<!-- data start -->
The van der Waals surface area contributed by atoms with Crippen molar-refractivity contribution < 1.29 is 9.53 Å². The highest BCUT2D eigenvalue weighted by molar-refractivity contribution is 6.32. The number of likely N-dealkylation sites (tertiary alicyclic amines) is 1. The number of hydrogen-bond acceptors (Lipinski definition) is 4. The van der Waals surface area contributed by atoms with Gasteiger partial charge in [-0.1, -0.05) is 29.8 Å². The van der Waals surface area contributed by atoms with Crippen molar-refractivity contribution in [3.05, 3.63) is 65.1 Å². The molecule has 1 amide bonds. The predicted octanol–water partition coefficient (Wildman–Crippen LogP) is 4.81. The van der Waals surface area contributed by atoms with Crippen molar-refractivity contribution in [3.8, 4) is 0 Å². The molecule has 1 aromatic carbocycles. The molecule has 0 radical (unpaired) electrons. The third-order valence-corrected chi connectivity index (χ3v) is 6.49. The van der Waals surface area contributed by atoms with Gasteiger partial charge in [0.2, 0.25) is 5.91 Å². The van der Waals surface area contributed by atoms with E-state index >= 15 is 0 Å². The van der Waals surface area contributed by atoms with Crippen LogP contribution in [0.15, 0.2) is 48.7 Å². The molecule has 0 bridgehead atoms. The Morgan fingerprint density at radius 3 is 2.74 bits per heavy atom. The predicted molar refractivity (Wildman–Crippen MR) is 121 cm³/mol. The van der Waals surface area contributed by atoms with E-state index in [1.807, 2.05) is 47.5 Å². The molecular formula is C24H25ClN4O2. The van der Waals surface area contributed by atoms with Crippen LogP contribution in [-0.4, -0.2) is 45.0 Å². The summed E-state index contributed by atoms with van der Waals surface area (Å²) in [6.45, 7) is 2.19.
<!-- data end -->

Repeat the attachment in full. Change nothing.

The van der Waals surface area contributed by atoms with Crippen molar-refractivity contribution < 1.29 is 9.53 Å². The highest BCUT2D eigenvalue weighted by molar-refractivity contribution is 6.32. The number of likely N-dealkylation sites (tertiary alicyclic amines) is 1. The number of hydrogen-bond acceptors (Lipinski definition) is 4. The van der Waals surface area contributed by atoms with Gasteiger partial charge in [-0.1, -0.05) is 29.8 Å². The van der Waals surface area contributed by atoms with Crippen molar-refractivity contribution in [3.05, 3.63) is 65.1 Å². The molecule has 1 amide bonds. The predicted octanol–water partition coefficient (Wildman–Crippen LogP) is 4.81. The van der Waals surface area contributed by atoms with Crippen molar-refractivity contribution in [3.8, 4) is 0 Å². The molecule has 1 aromatic carbocycles. The molecule has 0 radical (unpaired) electrons. The third-order valence-corrected chi connectivity index (χ3v) is 6.49. The van der Waals surface area contributed by atoms with Gasteiger partial charge in [0.2, 0.25) is 5.91 Å². The van der Waals surface area contributed by atoms with E-state index >= 15 is 0 Å². The van der Waals surface area contributed by atoms with Crippen LogP contribution in [0.15, 0.2) is 48.7 Å². The molecule has 0 bridgehead atoms. The Morgan fingerprint density at radius 3 is 2.74 bits per heavy atom. The predicted molar refractivity (Wildman–Crippen MR) is 121 cm³/mol. The van der Waals surface area contributed by atoms with E-state index in [1.807, 2.05) is 47.5 Å². The molecular formula is C24H25ClN4O2. The van der Waals surface area contributed by atoms with Crippen LogP contribution in [-0.4, -0.2) is 45.0 Å². The summed E-state index contributed by atoms with van der Waals surface area (Å²) in [6.45, 7) is 2.19.